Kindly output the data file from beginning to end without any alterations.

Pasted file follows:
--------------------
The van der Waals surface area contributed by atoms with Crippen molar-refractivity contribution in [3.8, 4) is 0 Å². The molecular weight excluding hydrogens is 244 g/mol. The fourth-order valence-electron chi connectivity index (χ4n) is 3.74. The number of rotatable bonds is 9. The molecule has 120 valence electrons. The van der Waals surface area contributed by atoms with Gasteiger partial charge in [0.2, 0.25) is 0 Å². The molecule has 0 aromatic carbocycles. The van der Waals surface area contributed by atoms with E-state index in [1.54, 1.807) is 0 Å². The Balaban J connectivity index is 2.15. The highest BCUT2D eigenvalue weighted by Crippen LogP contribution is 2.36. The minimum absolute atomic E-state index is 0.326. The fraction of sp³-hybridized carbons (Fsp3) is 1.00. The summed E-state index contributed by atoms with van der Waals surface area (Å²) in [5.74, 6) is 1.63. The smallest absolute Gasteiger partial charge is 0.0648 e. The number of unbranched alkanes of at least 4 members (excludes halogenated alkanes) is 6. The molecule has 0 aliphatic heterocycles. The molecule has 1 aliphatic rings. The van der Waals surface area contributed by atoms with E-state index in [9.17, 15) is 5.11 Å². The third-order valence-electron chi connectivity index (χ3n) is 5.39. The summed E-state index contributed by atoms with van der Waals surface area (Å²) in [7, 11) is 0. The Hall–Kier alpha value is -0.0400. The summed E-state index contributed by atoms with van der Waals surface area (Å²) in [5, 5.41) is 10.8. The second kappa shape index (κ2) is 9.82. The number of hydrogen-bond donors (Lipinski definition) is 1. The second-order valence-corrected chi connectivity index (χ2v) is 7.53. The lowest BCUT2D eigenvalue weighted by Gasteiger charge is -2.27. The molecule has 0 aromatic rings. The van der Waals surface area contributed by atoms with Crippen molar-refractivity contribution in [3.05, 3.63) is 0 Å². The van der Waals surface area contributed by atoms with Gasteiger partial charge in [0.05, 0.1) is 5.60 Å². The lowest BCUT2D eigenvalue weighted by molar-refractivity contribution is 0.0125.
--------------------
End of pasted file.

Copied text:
The van der Waals surface area contributed by atoms with Crippen molar-refractivity contribution in [3.8, 4) is 0 Å². The molecular weight excluding hydrogens is 244 g/mol. The fourth-order valence-electron chi connectivity index (χ4n) is 3.74. The number of rotatable bonds is 9. The molecule has 120 valence electrons. The van der Waals surface area contributed by atoms with Gasteiger partial charge in [0.2, 0.25) is 0 Å². The molecule has 0 aromatic carbocycles. The van der Waals surface area contributed by atoms with E-state index in [1.54, 1.807) is 0 Å². The Balaban J connectivity index is 2.15. The highest BCUT2D eigenvalue weighted by Crippen LogP contribution is 2.36. The minimum absolute atomic E-state index is 0.326. The fraction of sp³-hybridized carbons (Fsp3) is 1.00. The summed E-state index contributed by atoms with van der Waals surface area (Å²) in [5.74, 6) is 1.63. The smallest absolute Gasteiger partial charge is 0.0648 e. The number of unbranched alkanes of at least 4 members (excludes halogenated alkanes) is 6. The molecule has 0 aliphatic heterocycles. The molecule has 1 aliphatic rings. The van der Waals surface area contributed by atoms with E-state index in [9.17, 15) is 5.11 Å². The third-order valence-electron chi connectivity index (χ3n) is 5.39. The summed E-state index contributed by atoms with van der Waals surface area (Å²) in [7, 11) is 0. The Hall–Kier alpha value is -0.0400. The summed E-state index contributed by atoms with van der Waals surface area (Å²) in [5, 5.41) is 10.8. The second kappa shape index (κ2) is 9.82. The number of hydrogen-bond donors (Lipinski definition) is 1. The second-order valence-corrected chi connectivity index (χ2v) is 7.53. The lowest BCUT2D eigenvalue weighted by Gasteiger charge is -2.27. The molecule has 0 aromatic rings. The van der Waals surface area contributed by atoms with Crippen molar-refractivity contribution in [3.05, 3.63) is 0 Å². The van der Waals surface area contributed by atoms with Gasteiger partial charge in [0.05, 0.1) is 5.60 Å². The lowest BCUT2D eigenvalue weighted by molar-refractivity contribution is 0.0125.